Overall, observational data are supportive of beneficial effects of diets rich in antioxidants (Figure 8), and intervention trials have often used high-risk groups or individuals with established disease (Table 4). In addition, intervention trials have generally used antioxidant supplements (usually vitamin C or vitamin E) rather than antioxidant mixtures or antioxidant-rich foods. Therefore, while observational data support a role for antioxidant-rich food in health promotion, whether or not it is the antioxidants in the food that are responsible for the benefit remains to be confirmed.

Table 4 Summary of completed large antioxidant intervention trials

Name and aim of study

The a-tocopherol ¡3-carotene cancer prevention study (ATBC); primary prevention


29133 high-risk subjects (male smokers, 50-69 years old; average of 20 cigarettes day-1 smoked for 36 years)


50mgday~1 of a-tocopherol (synthetic) or 20mgday~1 of ¡3-carotene, or both, or placebo, for 5-8 years (median follow-up 6.1 years)

The Cambridge Heart Antioxidant Study (CHAOS); secondary prevention

2002 high-risk subjects (angiographically proven cardiovascular disease)

d-a-tocopherol 400IU or 800IU per day (median follow-up 510 days; results on different doses combined into one treatment group)

Gruppo Italiano per lo Studio Delia Sopravivenza nell'lnfarto Miocardico (GISSI); secondary prevention

11 324 survivors of Ml within previous 3 months of enrollment a-tocopherol (synthetic) 300 mg day-1 or omega 3 fatty acids (0.9 g day~1) or both or neither for 3.5 years; subjects continued on normal medication (50% on statins)



Supplementation with a-tocopherol had no effect on lung-cancer incidence; no evidence of interaction between a-tocopherol and ¡3-carotene; significant increase in fatal coronary events in men with history of heart disease, and 18% increase in lung-cancer incidence in ¡3-carotene supplemented men; follow-up showed significant (32%) decrease in risk of prostate cancer and nonsignificant (8%) decrease in fatal coronary heart disease in a-tocopherol supplemented subjects Significant decrease (77%) in non-fatal Ml in treatment group; slight nonsignificant (18%) increase in fatal cardiovascular events in treatment group, but most (21/27) in noncompliant subjects Nonsignificant decrease (11%) in primary endpoints (death, nonfatal Ml, and stroke) with vitamin E; high dropout rate (25%); open label study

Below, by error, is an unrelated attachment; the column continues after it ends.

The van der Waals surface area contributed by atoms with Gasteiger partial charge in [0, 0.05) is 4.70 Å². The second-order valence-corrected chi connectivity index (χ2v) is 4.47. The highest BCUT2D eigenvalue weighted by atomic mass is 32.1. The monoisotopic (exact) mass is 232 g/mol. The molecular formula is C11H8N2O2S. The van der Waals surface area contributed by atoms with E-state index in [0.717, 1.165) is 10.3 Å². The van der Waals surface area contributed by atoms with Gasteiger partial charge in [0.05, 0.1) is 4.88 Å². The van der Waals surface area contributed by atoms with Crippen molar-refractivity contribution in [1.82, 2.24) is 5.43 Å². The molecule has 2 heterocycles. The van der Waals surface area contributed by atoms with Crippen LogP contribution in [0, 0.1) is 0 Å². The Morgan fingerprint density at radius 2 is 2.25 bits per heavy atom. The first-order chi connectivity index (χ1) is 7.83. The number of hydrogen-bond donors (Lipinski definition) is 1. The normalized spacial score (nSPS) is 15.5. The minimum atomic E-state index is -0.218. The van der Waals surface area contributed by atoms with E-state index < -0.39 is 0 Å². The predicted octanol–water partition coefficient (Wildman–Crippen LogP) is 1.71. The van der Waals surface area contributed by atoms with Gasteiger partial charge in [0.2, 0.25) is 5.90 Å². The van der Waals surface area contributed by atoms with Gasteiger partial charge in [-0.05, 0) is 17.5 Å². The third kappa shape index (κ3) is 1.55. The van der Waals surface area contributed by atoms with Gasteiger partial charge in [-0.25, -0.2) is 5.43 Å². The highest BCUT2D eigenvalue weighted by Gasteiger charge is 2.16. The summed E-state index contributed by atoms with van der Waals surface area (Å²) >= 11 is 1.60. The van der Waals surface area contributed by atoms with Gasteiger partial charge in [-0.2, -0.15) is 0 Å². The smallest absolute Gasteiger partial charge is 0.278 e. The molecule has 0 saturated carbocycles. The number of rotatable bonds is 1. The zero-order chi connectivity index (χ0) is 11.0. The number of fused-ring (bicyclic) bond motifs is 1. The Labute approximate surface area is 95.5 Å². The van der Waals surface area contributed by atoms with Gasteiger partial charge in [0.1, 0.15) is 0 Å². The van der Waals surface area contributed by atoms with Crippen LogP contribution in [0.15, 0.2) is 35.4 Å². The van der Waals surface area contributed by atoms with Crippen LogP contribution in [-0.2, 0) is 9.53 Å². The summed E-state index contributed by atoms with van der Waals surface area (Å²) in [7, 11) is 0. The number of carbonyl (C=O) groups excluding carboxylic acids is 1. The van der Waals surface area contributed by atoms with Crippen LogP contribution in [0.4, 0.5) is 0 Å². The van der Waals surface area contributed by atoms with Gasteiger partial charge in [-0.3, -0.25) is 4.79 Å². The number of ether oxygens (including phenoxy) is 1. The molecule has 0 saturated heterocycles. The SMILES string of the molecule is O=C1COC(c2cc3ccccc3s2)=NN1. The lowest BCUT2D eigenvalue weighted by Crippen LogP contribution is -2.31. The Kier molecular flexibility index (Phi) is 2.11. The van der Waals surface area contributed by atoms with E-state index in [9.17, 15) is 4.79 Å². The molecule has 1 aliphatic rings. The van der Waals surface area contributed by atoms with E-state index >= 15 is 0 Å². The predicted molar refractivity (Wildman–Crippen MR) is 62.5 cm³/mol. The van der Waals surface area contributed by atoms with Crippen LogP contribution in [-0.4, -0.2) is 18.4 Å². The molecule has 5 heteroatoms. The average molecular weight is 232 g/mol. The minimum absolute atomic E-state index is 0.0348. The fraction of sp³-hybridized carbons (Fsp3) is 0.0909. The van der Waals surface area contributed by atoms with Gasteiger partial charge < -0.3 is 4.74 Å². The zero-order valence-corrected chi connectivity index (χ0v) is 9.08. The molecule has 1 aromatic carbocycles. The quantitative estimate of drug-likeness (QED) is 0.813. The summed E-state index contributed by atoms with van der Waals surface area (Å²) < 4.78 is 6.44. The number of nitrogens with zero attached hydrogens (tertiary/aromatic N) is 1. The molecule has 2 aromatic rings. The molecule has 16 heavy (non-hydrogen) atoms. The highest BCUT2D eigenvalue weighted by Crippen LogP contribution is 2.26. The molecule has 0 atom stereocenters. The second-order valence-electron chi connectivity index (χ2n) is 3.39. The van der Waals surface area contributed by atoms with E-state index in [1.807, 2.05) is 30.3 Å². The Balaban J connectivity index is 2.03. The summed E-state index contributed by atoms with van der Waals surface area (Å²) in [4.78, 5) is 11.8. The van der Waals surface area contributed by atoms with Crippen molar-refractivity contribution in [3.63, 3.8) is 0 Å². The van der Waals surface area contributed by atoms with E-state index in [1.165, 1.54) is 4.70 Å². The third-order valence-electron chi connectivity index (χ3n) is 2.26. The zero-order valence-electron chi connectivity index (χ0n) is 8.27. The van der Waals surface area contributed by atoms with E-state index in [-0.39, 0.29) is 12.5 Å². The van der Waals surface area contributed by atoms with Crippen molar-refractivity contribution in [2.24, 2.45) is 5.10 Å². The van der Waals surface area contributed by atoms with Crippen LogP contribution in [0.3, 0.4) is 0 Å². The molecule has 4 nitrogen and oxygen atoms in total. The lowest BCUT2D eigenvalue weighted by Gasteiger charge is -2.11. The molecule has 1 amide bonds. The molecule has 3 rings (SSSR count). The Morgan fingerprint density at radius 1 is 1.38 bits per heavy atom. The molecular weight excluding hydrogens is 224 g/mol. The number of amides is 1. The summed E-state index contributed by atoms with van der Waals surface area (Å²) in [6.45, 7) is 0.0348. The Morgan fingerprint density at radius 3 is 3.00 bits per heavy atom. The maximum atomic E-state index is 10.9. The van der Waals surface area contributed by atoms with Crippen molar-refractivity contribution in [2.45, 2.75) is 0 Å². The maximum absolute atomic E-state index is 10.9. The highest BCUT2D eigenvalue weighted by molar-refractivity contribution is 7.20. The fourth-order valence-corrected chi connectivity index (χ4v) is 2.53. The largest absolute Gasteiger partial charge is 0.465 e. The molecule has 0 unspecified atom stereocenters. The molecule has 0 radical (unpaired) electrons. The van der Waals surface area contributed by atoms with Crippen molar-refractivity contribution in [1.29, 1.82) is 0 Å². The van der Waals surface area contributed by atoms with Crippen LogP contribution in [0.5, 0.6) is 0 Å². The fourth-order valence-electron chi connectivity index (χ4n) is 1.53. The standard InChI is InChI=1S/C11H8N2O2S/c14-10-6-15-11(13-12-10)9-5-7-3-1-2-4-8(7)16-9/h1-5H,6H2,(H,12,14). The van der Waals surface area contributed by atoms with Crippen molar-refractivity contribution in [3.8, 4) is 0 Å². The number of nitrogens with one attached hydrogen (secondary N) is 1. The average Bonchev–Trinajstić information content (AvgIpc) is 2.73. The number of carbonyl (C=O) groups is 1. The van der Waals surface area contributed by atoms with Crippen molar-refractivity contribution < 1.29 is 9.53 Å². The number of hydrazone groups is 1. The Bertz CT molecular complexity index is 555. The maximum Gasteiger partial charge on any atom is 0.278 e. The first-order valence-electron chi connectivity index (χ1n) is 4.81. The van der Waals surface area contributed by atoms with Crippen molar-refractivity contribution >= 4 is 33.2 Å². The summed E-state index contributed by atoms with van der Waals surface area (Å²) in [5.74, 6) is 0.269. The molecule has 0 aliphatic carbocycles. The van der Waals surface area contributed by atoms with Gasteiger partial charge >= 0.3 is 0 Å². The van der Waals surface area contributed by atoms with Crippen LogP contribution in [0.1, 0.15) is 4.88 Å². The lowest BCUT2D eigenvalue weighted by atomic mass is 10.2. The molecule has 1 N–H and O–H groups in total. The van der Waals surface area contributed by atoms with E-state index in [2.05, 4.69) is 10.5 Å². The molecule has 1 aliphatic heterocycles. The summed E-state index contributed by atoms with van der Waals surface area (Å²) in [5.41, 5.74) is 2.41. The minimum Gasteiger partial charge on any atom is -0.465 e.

The Alpha-tocopherol, Beta-carotene Cancer Prevention Study Group (1994) Journal of the National Cancer Institute 88: 1560-1570 Pryor WA (2000) Free Radical Biology and Medicine 28: 141-164

Stephens NG et al. (1996) Lancet 347: 781-786

Marchioli R (1999) Lancet 354: 447-455

Table 4 Continued

Name and aim of study





Primary Prevention Project

4495 subjects with >1 major

«-tocopherol (synthetic)

Vitamin E had no significant

Primary Prevention Project


cardiovascular risk factor

300mgday~1 or aspirin

effect on any primary

(2001) Lancet 357: 89-95

100mgday~1 or both or

endpoint (cardiovascular

neither, follow-up average of

death, Ml, or stroke)

3.6 years

The Heart Outcomes

9541 subjects (2545 women,

400IUday~1 vitamin E (from

No significant effect of vitamin E

The Heart Outcomes

Prevention Evaluation

6996 men) aged >55 years,

'natural sources') or Ramipril

on any primary endpoint (Ml,

Prevention Evaluation Study

Study (HOPE); secondary

high-risk (cardiovascular

(angiotensin converting

stroke, or cardiovascular

Investigators (2000) New


disease or diabetes and >1

enzyme inhibitor) or both or


England Journal of Medicine

other CVD risk factor)

neither; follow-up for

342: 154-160

4-6 years

Heart Protection Study

20536 subjects, high-risk

Daily antioxidant cocktail

No significant differences in

The Heart Protection Study

(diabetes, peripheral vascular

(6001U dl-a-tocopherol,

hemorrhagic stroke or

Collaborative Group (2002)

disease or coronary heart

250 mg vitamin C, 20 mg

all-cause mortality between

Lancet 360: 23-32


¡3-carotene) or placebo for

treatment and placebo groups

5 years

Ml, myocardial infarction; CVD, cardiovascular disease.

Ml, myocardial infarction; CVD, cardiovascular disease.

ascorbic acid (|M)

Figure 8 Age-adjusted rates of all-cause mortality by sex-specific ascorbic-acid quintiles in 8860 British men (squares) and 10636 British women (diamonds).

ascorbic acid (|M)

Figure 8 Age-adjusted rates of all-cause mortality by sex-specific ascorbic-acid quintiles in 8860 British men (squares) and 10636 British women (diamonds).